As a user of your cleaning solution (who needs to order more), I both
use it professionally and recommend it to clients.
That said, I just checked out your website and I didn't see anything
that addresses Jeanette's question directly. Did I miss something or
should the procedures outlined in your "Record Cleaning Instructions"
work. The only real difference that I could see from my approach to
insect debris, would be that I will allow the cleaning solution to
soak a bit longer than usual to soften the enzyme laden debris.
If you have a specific approach to the problem, please share.
Corey Bailey Audio Engineering
Quoting H D Goldman <[log in to unmask]>:
> Hi Jeanette,
> I hope you will give me a call [or we can call you] before you waste
> time & effort needlessly. We have materials, methods and over 20
> yrs. of experience with such matters. We'll be glad to help you
> determine the best way to safely address these discs that is
> available for the asking.
> These materials & methods are in use internationally by collectors,
> archives, individuals & institutions including the US government &
> several within the California University system.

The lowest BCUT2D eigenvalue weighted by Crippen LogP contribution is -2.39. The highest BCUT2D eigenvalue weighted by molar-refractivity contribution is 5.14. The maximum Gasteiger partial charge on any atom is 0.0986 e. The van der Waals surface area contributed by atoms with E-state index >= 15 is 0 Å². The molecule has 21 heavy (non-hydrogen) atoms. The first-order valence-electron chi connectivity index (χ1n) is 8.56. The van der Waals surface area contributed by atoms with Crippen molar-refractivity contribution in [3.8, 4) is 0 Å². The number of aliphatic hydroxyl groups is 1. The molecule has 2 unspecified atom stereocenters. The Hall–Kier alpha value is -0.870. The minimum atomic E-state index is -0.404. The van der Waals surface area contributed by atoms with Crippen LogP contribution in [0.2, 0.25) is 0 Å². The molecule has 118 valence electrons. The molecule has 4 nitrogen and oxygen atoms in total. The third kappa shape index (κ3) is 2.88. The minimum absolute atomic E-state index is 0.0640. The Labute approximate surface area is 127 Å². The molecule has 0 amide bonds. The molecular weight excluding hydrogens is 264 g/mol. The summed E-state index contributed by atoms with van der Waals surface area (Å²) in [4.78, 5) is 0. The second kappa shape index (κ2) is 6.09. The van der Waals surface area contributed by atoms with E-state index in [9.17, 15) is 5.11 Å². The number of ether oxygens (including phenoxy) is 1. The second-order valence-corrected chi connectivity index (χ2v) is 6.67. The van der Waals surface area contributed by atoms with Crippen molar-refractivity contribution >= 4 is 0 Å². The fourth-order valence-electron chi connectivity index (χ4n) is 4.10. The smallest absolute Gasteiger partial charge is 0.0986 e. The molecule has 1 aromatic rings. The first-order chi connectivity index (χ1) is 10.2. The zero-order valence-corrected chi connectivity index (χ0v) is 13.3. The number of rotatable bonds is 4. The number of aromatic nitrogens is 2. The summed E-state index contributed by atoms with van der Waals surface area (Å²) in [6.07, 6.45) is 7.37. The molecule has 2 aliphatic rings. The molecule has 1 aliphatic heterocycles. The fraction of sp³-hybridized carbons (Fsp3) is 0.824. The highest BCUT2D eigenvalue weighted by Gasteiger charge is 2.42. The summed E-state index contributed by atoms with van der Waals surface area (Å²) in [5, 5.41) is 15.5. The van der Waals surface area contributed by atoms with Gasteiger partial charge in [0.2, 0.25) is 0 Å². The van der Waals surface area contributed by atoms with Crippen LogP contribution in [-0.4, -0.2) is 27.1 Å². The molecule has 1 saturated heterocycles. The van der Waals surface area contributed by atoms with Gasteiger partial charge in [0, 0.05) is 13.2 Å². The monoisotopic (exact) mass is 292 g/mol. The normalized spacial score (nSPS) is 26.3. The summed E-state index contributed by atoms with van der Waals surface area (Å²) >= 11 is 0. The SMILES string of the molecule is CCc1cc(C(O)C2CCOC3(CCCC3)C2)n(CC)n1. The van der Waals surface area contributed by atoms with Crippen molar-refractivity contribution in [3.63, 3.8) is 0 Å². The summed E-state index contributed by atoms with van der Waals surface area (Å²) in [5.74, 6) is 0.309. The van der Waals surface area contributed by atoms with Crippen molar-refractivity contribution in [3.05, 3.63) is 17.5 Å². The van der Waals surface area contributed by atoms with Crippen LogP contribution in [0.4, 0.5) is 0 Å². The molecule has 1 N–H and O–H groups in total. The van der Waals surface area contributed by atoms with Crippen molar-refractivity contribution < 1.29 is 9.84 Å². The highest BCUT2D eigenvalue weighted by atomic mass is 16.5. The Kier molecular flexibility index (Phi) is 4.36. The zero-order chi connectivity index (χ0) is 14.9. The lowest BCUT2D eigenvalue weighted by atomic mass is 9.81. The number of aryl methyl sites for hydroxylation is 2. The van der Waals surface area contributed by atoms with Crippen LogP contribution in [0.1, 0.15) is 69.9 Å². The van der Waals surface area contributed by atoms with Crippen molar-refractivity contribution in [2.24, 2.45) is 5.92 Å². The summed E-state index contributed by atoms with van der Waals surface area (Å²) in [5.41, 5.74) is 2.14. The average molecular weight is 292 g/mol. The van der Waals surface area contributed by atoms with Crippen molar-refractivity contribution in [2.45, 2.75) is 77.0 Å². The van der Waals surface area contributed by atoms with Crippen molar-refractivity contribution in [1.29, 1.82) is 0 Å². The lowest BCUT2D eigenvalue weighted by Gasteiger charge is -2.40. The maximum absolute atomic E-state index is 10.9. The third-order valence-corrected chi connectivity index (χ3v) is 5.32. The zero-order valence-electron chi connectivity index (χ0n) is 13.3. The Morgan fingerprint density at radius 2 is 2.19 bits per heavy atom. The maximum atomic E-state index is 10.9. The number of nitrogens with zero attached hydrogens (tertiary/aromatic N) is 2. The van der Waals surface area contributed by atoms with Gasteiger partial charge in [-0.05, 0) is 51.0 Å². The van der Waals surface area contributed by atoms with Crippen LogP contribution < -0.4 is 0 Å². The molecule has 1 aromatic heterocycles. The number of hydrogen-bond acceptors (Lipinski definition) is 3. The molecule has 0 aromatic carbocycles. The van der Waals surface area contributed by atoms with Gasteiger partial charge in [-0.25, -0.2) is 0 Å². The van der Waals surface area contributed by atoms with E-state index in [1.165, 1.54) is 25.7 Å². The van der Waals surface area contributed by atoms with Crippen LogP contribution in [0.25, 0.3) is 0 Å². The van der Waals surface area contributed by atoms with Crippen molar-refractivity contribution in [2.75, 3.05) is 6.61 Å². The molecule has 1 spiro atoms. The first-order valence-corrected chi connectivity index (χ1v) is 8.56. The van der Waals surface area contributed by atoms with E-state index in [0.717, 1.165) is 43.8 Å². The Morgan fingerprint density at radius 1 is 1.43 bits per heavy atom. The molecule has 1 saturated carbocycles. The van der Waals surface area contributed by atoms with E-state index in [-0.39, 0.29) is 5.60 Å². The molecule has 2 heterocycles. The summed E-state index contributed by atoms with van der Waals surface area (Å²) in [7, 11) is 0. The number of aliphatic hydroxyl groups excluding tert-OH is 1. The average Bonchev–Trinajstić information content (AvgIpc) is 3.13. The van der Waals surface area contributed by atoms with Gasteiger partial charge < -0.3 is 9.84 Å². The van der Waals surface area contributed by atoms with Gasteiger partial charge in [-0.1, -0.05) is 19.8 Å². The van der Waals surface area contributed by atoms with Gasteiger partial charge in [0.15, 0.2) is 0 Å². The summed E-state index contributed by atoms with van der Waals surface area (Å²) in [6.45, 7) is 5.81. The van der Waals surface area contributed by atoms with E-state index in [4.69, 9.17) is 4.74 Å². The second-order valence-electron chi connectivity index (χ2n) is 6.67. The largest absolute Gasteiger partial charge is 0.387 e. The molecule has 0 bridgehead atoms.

> Duane Goldman
> On Aug 7, 2014, at 7:06 PM, Jeanette Berard <[log in to unmask]> wrote:
>> I have come across an issue I have not previously seen - black
>> lacquer discs with damage related to termites. The discs have
>> debris from consumption of the paper sleeves adhered to ( or
>> perhaps embedded in?) the lacquer.
>> Has anyone out there ever encountered this issue? Is it possible
>> to clean these? I have not yet made any tests, right now I'm just
>> gathering information.
>> This is a small collection recently received, and no, there aren't
>> any live termites.
>> Jeanette Berard, MLS, CA
>> Special Collections Librarian
>> Thousand Oaks Library System
>> (805) 449-2660 xt7328
>> [log in to unmask]
> H D Goldman Lagniappe Chemicals Ltd.
> PO Box 37066 St. Louis, MO 63141 USA
> v/f 314 205 1388 [log in to unmask]